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Normally, when I run regressions for panel data in Stata using these three commands (xtreg,areg, reghdfe), the results regarding the coefficients of variables are quite similar; the only differences are about the R-square and intercept. I am wondering what are the main differences in these three codes?

Apart from that the result from running by areg or reghdfe are much higher than that in xtreg, so is there any restriction in reporting the results by using areg or reghdfe rather than xtreg?

xtreg regression:

xtset TYPE2 yr

xtreg y x i.yr, fe

areg regression:

areg y x i.yr, a(TYPE2)

reghdfe regression:

reghdfe y x, a(TYPE2 yr)

I saw a small explanation here about the difference in intercepts between areg and xtreg

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xtreg

xtreg is a general command for panel regression. The panel regressions will have the following general form (see stata manual):

$$y_{it} = α + \mathbf{x_{it}β} + ν_i + \epsilon_{it}$$

where $y_{it}$ is dependent variables $x_{it}$ independent variables, $\alpha$ is constant, $\beta$ parameters, $v_i$ are fixed effects and $\epsilon$ error term.

Depending on what option you choose xtreg can be:

  1. fixed effect model xtreg dep var ind var, fe - this estimation uses within estimator:

$$ (y_{it} − \bar{y}_i) = (x_{it} − \bar{x}_i)β + (\epsilon_{it} − \bar{\epsilon}_i)$$

  1. random effect model xtreg dep var ind var, re or ,mle or ,pa - this estimation uses random effects estimator given by:

$$(y_{it} − θ\bar{y}_i) = (1 − θ)α + (x_{it} − θ\bar{x}_i)β + (1 − θ)ν_i + (\epsilon_{it} − θ\bar{\epsilon}_i)$$

where $θ$ is a function of $\sigma_ν^2$ and $\sigma_\epsilon^2$. You can view it as a 'weighted' version of FE estimator. In fact if $\sigma_ν^2= 0 \implies \theta=0$ so this estimator becomes regular multivariate regression, and if $\sigma_\epsilon=0 \implies \theta=1$ and this becomes within estimator described above.

The mle and pa options also estimate random effects model with the former estimating maximum likelihood random estimator, and the latter population average model. I won't go into these variants as it would be beyond scope of this answer but they are just variation on the above.

  1. Between effects model xtreg dep var ind var, be uses the between estimator which uses:

$$ \bar{y}_i = α + \bar{x}_iβ_1 + ν_i + \bar{\epsilon}_i$$

where means here are calculated across time e.g. $\bar{y_i} = \frac{\sum_t y_{ti}}{(n-1)}$

areg

areg is command that estimates a linear regression absorbing one categorical factor (see stata manual). This is used when you face model such as:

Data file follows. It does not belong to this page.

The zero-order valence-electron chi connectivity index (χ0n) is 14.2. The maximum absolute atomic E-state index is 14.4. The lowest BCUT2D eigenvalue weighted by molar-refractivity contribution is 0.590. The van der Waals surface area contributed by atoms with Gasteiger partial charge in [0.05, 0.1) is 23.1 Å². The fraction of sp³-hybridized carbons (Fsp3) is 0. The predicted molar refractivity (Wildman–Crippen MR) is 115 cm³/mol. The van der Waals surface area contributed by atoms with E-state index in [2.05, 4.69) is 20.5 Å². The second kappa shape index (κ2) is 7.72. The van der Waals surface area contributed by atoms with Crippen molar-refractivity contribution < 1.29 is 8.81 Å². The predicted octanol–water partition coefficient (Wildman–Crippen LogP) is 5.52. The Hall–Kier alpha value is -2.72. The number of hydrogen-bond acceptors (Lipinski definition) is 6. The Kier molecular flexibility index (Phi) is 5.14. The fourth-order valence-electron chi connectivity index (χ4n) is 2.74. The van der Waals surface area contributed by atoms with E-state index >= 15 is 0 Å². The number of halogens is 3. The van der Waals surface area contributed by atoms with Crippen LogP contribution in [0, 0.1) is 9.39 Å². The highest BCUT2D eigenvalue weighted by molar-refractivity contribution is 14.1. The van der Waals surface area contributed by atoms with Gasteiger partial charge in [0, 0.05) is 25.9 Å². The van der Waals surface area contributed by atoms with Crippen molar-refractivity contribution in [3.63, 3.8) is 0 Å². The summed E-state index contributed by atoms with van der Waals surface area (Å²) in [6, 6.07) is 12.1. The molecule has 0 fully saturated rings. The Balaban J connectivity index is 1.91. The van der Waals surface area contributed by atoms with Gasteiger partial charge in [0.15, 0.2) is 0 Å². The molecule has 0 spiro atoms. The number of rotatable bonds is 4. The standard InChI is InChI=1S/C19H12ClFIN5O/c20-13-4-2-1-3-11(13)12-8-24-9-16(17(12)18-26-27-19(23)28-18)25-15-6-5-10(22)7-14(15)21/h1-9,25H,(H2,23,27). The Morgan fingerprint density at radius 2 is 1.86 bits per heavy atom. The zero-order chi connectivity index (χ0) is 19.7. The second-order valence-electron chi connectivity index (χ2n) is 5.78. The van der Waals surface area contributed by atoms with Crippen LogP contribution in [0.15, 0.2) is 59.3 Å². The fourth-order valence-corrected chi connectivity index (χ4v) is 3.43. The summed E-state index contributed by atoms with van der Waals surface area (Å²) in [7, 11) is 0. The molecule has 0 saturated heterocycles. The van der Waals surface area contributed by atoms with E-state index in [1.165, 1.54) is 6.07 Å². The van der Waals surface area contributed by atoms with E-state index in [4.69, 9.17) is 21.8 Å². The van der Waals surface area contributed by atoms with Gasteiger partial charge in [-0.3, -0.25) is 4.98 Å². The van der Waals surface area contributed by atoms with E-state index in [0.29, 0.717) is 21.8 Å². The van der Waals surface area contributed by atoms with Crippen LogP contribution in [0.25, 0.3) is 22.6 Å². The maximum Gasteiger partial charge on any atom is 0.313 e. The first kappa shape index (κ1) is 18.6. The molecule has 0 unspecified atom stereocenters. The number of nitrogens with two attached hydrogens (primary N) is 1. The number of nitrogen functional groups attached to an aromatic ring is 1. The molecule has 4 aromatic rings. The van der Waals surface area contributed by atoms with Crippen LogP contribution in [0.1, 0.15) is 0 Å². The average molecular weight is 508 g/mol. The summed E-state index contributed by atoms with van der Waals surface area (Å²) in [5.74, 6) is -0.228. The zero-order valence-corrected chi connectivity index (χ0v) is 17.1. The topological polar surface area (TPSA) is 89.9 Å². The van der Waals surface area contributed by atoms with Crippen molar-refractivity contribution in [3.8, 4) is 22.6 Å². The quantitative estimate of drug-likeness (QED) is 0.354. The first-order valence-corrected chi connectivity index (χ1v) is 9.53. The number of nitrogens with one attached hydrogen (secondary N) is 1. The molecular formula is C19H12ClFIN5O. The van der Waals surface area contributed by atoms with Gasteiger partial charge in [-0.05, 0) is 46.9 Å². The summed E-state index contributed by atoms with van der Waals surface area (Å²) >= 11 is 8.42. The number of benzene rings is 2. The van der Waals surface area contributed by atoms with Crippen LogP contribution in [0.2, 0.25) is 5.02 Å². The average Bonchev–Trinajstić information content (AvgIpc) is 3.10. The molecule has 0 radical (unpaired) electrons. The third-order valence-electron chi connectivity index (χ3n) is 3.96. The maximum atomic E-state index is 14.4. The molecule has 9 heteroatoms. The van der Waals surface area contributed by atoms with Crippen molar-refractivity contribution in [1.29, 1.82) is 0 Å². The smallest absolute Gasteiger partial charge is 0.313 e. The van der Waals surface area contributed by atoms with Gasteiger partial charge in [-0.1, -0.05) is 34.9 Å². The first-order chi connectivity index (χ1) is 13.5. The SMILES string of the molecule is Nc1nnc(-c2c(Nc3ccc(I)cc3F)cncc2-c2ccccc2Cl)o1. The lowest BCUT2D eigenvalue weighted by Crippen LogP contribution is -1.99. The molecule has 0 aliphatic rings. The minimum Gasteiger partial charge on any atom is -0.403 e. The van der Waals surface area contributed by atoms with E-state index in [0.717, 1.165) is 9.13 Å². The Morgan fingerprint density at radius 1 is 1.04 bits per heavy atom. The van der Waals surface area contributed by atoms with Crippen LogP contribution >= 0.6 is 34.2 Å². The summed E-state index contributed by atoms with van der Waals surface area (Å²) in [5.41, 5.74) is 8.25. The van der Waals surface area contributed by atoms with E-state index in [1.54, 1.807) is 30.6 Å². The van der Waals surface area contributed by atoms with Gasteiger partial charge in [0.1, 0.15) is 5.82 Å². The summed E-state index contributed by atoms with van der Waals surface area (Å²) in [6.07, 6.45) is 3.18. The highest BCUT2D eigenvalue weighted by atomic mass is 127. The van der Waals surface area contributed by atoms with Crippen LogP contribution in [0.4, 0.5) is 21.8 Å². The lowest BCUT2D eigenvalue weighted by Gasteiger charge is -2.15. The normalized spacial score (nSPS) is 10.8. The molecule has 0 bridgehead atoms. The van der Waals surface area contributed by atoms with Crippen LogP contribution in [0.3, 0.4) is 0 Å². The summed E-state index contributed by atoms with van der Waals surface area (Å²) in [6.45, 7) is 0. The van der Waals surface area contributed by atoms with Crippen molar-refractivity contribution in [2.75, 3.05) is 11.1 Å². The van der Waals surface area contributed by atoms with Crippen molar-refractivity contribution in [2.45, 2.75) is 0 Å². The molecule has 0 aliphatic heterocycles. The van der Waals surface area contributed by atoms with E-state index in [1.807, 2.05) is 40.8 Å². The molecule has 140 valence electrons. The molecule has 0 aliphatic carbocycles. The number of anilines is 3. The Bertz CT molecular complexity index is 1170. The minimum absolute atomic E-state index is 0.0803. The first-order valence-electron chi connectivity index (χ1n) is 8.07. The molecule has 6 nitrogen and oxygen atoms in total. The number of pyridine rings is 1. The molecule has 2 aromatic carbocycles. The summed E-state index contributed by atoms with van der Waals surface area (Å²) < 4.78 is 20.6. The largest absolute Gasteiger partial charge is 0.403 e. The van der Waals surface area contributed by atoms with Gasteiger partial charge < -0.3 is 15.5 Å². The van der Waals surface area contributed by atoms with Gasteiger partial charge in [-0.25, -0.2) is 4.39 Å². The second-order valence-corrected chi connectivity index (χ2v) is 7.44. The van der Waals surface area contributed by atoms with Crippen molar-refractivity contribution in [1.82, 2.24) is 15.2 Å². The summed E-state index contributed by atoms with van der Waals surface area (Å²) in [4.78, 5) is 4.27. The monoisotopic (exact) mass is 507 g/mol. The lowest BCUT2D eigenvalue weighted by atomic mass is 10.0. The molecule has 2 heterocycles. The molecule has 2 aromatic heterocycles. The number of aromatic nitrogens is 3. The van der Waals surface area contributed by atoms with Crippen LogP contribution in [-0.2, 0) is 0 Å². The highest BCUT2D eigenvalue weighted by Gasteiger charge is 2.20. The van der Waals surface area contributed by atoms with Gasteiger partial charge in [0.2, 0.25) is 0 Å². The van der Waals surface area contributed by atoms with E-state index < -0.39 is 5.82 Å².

$$ y = Xβ + d_1γ_1 + d_2γ_2 + · · · + d_kγ_k + \epsilon$$

where $d_1,...,d_k$ are some dummies.

The model above can be in principle fitted by regular regression and in stata with reg command, but if $k$ is too large you would exceed the set mat size of stata (that is limitation on a size of matrixes, student version of stata has especially small mat size where this can easily be an issue, small stata can only have matsize of 100 and stata IC only 800 <- this is unique problem related to stata and how they 'nudge' people to buy larger versions).

areg circumvents the matsize problem by absorbing the dummies, there is no other significant difference between areg and reg

reghdfe

reghdfe runs linear and instrumental-variable regressions with many levels of fixed effects, by implementing the estimator of Correia (2015) according to the authors of this user written command see here.

According to the authors reghde is generalization of the fixed effects model and thus the xtreg ..., fe. Here the command is generalized to allow for multiple fixed effects so you could run something like:

$$ Y = Zβ + D_1α + D_2γ + \epsilon $$

where both $D_1$ and $D_2$ are fixed panel effects but with different dimensionality.

In addition, the command allows for multi-way clustering of errors. Clustering of errors is technique to control for heteroskedasticity and autocorrelation. xtreg only allows for one way clustering, so for example in regression of academic outcomes of pupils on some education policy you could cluster on school level which would allow for heteroskedasticity of errors within cluster. Multi-way clustering allows you to add additional layers to those cluster, so you could maybe additionally cluster on county level or by year etc.